Wednesday, November 28, 2012

Cambodia: Tonle Mekong Restaurant

On our first day in Siem Reap, we mentioned to Vhet that we would be interested in checking out a local market for souvenirs.  Vhet made it happen for us the next day by cramming the morning full of temples and clearing the afternoon for a long nap back at the hotel and a market run.

Vhet pointed out a meeting point before setting us loose in the market.  After getting lost in the market, haggling for souvenirs, pretending to walk away, and scoring banana chips, Vhet took us to dinner guessed it, a buffet:

Tonle Mekong Restaurant was bigger than Koulen II, but not quite as classy.

Not that we cared.  We headed straight to the food stations:

And battled through the swarm of people:

Here's what I had to show for it:

Unsurprisingly, nothing spectacular.  Just decent buffet food...which isn't saying much, I know.

Drinks came out of pocket, as usual.  I got myself a lemon soda:

The good thing about mediocre buffet food that's included in your tour package is that you don't get the urge to overstuff yourself to get your money's worth.  Before I knew it, I was ready for dessert:

The best thing at Tonle Mekong was the kanom krok or grilled coconut pancakes (pictured at the bottom).  They were especially delicious if you waited around for a fresh batch.  Which we did.  Shamelessly.

Dinner again came with a show:

The quality of the performances wasn't as great as those at Koulen (confirmed by Vhet later), but the show still had its highlights

Because many of the dances were a repeat of what we saw at Koulen the night before, CK and I peaced out early to avoid the traffic jam.

Sorry for the long dearth of new posts.  My sister was visiting for Thanksgiving and we spent all our time shopping, eating, Just Dance-ing, and hanging out in our pajamas.  Now that she's back at school, I promise that I'll get back on track.


Tonle Mekong Restaurant
No. 110, Street No. 6, Phum Grous
S/K Svay Dangkum, Siem Reap, Cambodia
063 965 052

Sunday, November 18, 2012

Cambodia: Borey Savann Restaurant

Vhet packed our second morning in Siem Reap full of temples and history and breathtaking sights.  There was the royal swimming pool (more like a giant lake than a pool), Banteay Kdei, Ta Prohm (where they filmed Tomb Raider), and Preah Khan.  By lunchtime, CK and I were hot, tired, and more than ready for a break.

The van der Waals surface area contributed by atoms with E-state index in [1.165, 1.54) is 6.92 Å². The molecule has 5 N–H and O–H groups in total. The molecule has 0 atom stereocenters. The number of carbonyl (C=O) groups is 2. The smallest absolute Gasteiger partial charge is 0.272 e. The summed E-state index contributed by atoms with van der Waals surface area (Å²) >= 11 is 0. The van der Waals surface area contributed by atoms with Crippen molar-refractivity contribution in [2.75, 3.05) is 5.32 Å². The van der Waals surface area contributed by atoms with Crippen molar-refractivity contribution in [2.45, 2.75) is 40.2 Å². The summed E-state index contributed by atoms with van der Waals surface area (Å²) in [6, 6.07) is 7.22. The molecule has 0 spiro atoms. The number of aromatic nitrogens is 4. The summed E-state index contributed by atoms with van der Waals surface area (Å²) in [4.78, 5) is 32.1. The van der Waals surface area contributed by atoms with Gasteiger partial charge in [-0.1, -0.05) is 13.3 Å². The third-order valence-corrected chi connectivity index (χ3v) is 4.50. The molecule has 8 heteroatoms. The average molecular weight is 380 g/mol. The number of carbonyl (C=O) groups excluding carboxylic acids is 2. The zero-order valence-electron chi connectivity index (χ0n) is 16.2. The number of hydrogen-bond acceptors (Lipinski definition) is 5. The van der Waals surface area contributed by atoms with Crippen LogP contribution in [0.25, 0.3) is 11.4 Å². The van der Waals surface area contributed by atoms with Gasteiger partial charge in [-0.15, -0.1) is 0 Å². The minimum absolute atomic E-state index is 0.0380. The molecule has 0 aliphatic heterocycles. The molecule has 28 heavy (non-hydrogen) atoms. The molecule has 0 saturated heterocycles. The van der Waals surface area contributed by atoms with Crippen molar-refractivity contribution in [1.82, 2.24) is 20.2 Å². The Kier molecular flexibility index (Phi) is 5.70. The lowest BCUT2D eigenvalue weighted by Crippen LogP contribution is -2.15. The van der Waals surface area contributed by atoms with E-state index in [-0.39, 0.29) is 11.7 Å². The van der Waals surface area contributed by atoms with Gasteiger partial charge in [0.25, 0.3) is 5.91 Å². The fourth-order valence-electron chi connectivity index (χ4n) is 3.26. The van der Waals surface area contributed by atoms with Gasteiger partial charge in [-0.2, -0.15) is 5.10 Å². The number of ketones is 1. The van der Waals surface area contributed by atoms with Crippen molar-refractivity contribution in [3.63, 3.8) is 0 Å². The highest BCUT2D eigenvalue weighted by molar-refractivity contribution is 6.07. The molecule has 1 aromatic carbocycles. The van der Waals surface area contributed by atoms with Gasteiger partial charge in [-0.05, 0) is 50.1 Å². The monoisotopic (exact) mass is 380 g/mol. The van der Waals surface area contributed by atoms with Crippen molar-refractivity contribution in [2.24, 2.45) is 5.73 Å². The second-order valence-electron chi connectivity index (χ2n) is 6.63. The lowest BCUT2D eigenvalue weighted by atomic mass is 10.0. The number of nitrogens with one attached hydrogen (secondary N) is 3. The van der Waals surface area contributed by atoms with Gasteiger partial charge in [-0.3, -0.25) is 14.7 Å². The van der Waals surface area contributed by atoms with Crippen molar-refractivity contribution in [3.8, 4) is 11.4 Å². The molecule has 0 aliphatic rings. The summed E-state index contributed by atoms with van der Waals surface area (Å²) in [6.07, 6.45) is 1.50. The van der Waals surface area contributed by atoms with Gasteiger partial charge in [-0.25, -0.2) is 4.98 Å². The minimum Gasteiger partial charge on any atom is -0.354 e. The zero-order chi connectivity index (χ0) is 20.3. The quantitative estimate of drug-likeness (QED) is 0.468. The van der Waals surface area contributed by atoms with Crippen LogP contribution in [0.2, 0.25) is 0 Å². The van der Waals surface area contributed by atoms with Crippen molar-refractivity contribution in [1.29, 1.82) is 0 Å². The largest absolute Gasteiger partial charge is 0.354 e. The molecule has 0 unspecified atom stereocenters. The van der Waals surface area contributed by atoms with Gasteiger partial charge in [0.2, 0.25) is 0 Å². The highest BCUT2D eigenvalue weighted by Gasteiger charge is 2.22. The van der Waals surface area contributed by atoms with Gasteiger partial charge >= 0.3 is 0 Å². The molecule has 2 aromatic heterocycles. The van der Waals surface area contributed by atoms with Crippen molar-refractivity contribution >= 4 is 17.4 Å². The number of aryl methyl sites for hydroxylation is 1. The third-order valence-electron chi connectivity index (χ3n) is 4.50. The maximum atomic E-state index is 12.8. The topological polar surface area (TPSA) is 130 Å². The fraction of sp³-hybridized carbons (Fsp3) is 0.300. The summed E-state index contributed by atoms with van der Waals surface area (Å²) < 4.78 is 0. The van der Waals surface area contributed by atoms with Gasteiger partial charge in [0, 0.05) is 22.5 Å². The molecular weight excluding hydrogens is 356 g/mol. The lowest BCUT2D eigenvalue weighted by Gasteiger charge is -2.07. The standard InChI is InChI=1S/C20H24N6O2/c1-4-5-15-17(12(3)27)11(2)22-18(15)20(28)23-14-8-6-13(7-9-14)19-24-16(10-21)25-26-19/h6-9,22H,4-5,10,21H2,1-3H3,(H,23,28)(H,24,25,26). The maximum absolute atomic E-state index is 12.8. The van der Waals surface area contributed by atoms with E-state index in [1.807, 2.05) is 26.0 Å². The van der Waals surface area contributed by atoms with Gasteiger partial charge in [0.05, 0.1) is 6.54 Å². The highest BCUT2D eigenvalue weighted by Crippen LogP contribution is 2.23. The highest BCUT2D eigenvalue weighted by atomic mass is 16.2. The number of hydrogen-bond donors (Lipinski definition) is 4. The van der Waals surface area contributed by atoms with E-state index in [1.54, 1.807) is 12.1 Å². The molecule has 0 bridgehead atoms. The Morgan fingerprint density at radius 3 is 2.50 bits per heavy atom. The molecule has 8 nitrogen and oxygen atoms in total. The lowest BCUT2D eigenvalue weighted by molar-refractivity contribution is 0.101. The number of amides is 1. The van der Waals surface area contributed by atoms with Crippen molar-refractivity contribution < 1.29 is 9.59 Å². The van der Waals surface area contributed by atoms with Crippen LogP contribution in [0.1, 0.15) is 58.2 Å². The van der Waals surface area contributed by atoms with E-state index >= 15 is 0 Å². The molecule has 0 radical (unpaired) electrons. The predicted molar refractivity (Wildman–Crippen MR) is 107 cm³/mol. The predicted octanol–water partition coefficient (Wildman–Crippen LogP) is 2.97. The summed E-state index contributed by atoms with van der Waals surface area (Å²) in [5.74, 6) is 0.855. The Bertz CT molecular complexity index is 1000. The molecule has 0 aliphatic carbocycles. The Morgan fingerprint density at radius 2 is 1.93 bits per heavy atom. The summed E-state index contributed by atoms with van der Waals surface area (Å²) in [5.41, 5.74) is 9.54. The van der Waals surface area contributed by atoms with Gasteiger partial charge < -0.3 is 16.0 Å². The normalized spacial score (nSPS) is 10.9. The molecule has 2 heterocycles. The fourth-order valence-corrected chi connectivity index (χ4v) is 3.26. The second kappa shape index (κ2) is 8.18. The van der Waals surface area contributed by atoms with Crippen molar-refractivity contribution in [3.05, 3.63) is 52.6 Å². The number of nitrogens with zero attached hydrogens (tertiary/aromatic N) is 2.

So when Vhet led us into Borey Savann, we were very grateful:

Vhet made sure we were seated and taken care of before he left.  It seemed like a pretty quiet day for Borey Savann:

Lunch came in a set menu.  Again, drinks not included.  I ordered a lime juice and this green beast caught me by surprise:

All it was missing was a tiny parasol.  It was so good that when I saw little ants hanging out on the rim, I just picked them out and continued slurping.

Our first course was fried spring rolls with peanut and fish sauce:

Then came tom yum soup with fish:

Nowhere as intense as its Thai counterpart.

Both fried rice and steamed rice (don't ask me why we needed both):

Amok chicken:

It was supposed to come in a green coconut.  We were greatly disappointed.  Or I should say I was.  CK probably didn't care at all.  I swear I saw another table with their chicken in a coconut though!

Our last entree was the stir fried pork with garlic, bell peppers, and onion:

To round out the meal, we were brought a fruit platter with pineapple and watermelon:

I can't get enough of pineapple in SE Asia.  I'm obsessed.

Before walking out of the restaurant, we made sure to pick up some sodas for Vhet and our driver.  They didn't seem to impressed by our offering.  Maybe we should have asked them what they preferred...

Borey Savann Restaurant
No. 0243, Road to Angkor
Sangkat Slor Kram, Siem Reap, Cambodia
063 760 617

Saturday, November 17, 2012

Cambodia: Koulen II Restaurant


Okay.  That was it.  Now back to your regularly scheduled programming.

Vhet took pity on us and let us check into the hotel for a nice, long afternoon nap after lunch.  Our hotel, the Angkor Miracle, was seriously legit.  So fancy that Vhet told us he couldn't wait for us inside the lobby whenever he comes to pick us up.  


True to his word, Vhet was sitting outside when our afternoon meeting time rolled around.  

He spent the next few hours pointing out all the best photo spots in Bayon Temple.  We fought the mass of tourists and tried to catch the sunset at Phnom Bakheng but gave up due to the cloudy skies.  Instead, we hightailed it off the mountain and beat to crowds to Koulen II Restaurant for dinner:

Again a buffet, but much fancier this time:

You gotta love it when Asian buffets carry pizza:

For all the foreigners, of course.

There were stations where chefs cooked your order fresh, but what really interested me was the dessert table:

Tables.  Plural:

Here's what I grabbed on my first round:

Don't really remember anything standing out, but it's a tour buffet.  What do you expect?

Again, drinks had to come out of pocket.  I think this was some kind of lemon tea:

And this was orange juice:

Here's my dessert round:

I really need to stop picking things because they look pretty.  They hardly ever taste good.  Case in point: the jellies.  Yuck.

Dinner also came with a show: